When you add kids into the mix, I’m paying an extra $157 per year (if it’s just me insured) or an extra $317 per year (if it’s me plus my wife). Isn’t that interesting how adding the kids is more expensive if you’re insuring a spouse / domestic partner? This adds a new wrinkle to the decision-making: it’s actually that extra $317 that’s the break-even point for my wife, not $230. So now I’m at a point where it might be worthwhile for my wife to think about skipping dental insurance. Food for thought.
Whether or not it’s worth it for the kids depends on how many you have. I have four kids so I make out pretty well from having my kids covered by dental insurance. (Economies of scale!) If I only had one kid, I probably wouldn’t bother.
What’s the downside to skipping dental insurance? PF Dentist says, “Adults are higher risk. Broken teeth need root canals, crowns, expensive stuff like that. With kids, the worst that happens is he gets a cavity or needs a baby tooth pulled, cheap stuff. Worst case for a child is a baby crown tooth–and that’s still a fraction of the cost of an adult crown. Pediatric dentists work on high volume.”
That covers my situation, but I had a few more questions. If you forgo dental insurance, can you drive a hard bargain with your dentist for lower rates? PF Dentist says there isn’t much room for negotiation:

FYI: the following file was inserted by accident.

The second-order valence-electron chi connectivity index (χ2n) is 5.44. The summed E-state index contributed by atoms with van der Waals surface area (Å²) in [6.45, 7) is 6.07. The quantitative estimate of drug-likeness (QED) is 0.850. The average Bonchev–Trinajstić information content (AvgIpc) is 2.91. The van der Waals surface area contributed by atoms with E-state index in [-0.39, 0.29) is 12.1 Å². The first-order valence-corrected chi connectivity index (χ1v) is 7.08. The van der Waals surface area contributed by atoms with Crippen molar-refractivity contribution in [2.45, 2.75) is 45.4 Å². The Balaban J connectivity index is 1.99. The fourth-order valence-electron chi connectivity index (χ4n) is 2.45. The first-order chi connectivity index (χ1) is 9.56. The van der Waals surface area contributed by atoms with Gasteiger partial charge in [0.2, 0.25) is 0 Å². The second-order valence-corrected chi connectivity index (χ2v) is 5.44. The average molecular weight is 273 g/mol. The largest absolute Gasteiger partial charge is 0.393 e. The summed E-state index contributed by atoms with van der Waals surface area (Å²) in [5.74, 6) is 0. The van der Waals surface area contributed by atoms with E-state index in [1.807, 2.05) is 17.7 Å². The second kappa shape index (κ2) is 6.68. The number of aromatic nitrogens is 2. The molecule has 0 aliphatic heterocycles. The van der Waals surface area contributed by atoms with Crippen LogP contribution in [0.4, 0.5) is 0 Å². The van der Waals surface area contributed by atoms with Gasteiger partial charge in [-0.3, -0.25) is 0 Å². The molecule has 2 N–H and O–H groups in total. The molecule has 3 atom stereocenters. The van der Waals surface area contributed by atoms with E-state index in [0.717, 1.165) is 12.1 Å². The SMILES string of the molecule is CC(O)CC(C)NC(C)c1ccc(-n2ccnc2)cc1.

Shoppers annoy the hell out of me and most dentists have similar feelings. I don’t go to Target and ask for a discount on socks. If they’re a good patient on hard times, I discount heavily. Preachers and priests get it free. Police get a small discount, but they usually have good insurance. Seniors can as well. If I’m slow that day, or the next, and the patient can do it literally RIGHT NOW I’ll discount a bit.
Are there any scams in dental insurance? PF Dentist points his finger at this sort of thing:
Cigna, and others, will sell you access to their networks. It’s called a “savings plan” but it’s not insurance. It just allows you to go an in-network dentist and pay the negotiated Cigna fees for that dentist (which may vary from doctor to doctor). It reimburses you nothing, and you get to pay $123 a year for this. What a scam! You could find a dentist with an in-house plan and pay less.
So as always, caveat emptor. But according to PF Dentist, most profit on dental comes from people not using their benefits:
For a family of 4, the out-of-pocket costs for regular services is roughly $1,000. Your company’s plan would cost that family of 4 $567, so that family is in the black assuming they actually use it.But that’s a big assumption. I can tell you from experience it’s very difficult to ensure that all family members are here 2 times a year. It’s profit for me to make sure they are here, but most people don’t want to be at a dentist’s office. And the insurance companies know this. Fear, inconvenience, etc. are their source of profit.
PF Dentist told me he’d check on the comments in this thread, so if you have any questions about dental insurance or the fascinating world of dentistry, feel free to ask them below. (And please note that if your dentist ripped you off, it’s not PF Dentist’s fault and he can’t help you out with that.)